Writing Your Professional Summary: Researchers

Your professional summary describes your research or clinical expertise to prospective students, residents, fellows and patients. It appears on your faculty profile on the medical school website and forms the core of your presence on the UBMD website.

Follow these guidelines to write a professional summary that communicates your expertise clearly to non-specialists.

Consult these sample professional summaries for examples.


Provide sufficient—and sufficiently clear—detail. Briefly describe the research techniques and tools you use as well as your topic. Students want to know what you do so they can judge what they might do as part of your lab. Potential collaborators and members of the media want to gauge at a glance whether you have expertise they need.

Include at least one sentence indicating the importance of your work: Will your work help to develop new kinds of antibiotics? What specific kinds of people does your work help (expecting mothers, MS patients, people in underserved communities)?

In describing your work, use at most three primary keywords. Use them in full sentences that build a narrative of your work and its importance, rather than just listing them, and briefly define or explain each one in plain English.


Use separate paragraphs for each topic within your profile. If you’re involved in two research efforts, describe each one in its own paragraph. If you practice as a clinician and conduct research, use one paragraph to describe your research and one to describe your clinical expertise and approach.

If you are part of UBMD, describe your clinical expertise first. This helps potential patients quickly assess whether you can help them when they read your profile on the UBMD website.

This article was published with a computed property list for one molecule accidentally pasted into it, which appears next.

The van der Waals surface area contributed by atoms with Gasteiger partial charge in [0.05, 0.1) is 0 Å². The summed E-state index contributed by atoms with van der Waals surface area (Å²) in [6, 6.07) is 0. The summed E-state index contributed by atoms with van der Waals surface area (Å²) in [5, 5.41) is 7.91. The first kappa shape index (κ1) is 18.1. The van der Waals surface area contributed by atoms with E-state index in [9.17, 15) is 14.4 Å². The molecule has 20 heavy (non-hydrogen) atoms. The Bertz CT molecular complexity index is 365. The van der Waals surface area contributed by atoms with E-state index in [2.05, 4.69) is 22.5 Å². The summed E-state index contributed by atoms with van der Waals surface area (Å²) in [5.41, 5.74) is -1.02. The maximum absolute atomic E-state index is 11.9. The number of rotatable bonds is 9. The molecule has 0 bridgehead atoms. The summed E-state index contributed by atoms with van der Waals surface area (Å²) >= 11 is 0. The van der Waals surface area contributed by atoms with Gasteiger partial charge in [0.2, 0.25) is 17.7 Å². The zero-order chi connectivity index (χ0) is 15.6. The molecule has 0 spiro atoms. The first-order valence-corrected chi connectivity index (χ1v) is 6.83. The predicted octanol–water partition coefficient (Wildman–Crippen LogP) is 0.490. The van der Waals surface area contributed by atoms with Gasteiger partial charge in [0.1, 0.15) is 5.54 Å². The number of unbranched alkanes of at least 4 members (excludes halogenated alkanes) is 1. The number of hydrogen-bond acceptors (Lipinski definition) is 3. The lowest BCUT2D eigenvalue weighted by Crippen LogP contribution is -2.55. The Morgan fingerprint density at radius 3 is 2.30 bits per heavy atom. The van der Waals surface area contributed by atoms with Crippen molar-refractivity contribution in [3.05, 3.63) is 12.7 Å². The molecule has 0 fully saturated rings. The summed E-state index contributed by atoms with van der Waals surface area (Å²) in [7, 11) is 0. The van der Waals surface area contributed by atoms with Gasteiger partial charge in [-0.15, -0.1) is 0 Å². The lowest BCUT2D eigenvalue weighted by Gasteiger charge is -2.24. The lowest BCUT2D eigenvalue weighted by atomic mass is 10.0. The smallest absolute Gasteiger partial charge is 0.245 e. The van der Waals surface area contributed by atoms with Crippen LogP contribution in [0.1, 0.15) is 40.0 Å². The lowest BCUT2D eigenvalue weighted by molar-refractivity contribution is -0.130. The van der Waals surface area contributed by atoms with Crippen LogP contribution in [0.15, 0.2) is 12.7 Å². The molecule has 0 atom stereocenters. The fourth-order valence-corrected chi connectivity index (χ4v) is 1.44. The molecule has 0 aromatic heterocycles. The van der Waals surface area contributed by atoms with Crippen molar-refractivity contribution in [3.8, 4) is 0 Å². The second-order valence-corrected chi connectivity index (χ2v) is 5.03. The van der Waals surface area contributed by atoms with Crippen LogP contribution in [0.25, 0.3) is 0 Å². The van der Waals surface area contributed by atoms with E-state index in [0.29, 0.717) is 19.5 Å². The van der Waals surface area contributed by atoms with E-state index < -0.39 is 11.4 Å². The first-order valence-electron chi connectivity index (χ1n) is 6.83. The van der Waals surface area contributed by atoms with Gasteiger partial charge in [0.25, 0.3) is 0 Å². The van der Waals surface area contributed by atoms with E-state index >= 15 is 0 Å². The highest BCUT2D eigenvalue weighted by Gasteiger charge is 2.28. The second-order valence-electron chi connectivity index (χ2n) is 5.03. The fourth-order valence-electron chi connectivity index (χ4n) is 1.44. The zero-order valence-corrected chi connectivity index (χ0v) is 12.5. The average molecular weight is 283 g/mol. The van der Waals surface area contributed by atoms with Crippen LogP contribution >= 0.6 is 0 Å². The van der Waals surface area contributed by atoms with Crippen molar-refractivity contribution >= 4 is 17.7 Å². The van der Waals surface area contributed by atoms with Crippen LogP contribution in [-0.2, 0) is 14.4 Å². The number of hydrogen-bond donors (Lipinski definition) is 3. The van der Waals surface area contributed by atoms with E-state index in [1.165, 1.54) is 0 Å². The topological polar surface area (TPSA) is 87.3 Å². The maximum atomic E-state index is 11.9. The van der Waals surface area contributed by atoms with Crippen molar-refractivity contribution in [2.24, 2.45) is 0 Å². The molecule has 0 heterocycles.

Write no more than 300 words. Prioritize describing your research, and if you have room, also mention collaborators and describe the makeup of your lab (graduate students, undergraduates, postdocs, techs, and so on).

Use clear, plain-English sentences.

Use first-person pronouns (I, my lab, my research, we, our) throughout.

Use strong, active verbs wherever possible.

  • Passive verb: A goal of my work is to develop vaccines for. . .
  • Changed to an active verb: My work pursues vaccine development for. . .
  • Passive verb: Breast-feeding is well documented to protect against a variety of infections.
  • Changed to active verbs: Previous research shows that breast-feeding protects infants against infections.

Do not capitalize areas of research or practice. Use bacteriology and cardiology, not Bacteriology or Cardiology.

Coordinating with Your Complete eCV

When something is missing from your profile, students assume it doesn’t exist. Use eCV’s full capabilities to back up your professional summary with greater detail. List all your publications, grants, activities and achievements in the appropriate categories and update this information regularly.

Use the Expertise field to expand on research you describe in your professional summary, detailing your methodologies, techniques and areas of inquiry for readers who want this information. This information will appear in your faculty profile under the Research tab, immediately above your grants.

Clinicians should be sure to check all their specialties in eCV’s Specialties category. Faculty in the basic sciences should use this same category to specify their Specialty/Research Focus.

Do not list titles of your publications in your professional summary. Go to the Publications section in eCV and follow the directions there for importing your publications automatically from PubMed/Medline. Readers will then be able to refer to them easily for greater detail on your work as well.

Do not provide time-sensitive information such as pending grants for projects. The information in your professional summary should be able to remain current for at least a year. Do, however, give full details for all your ongoing grants under Grants.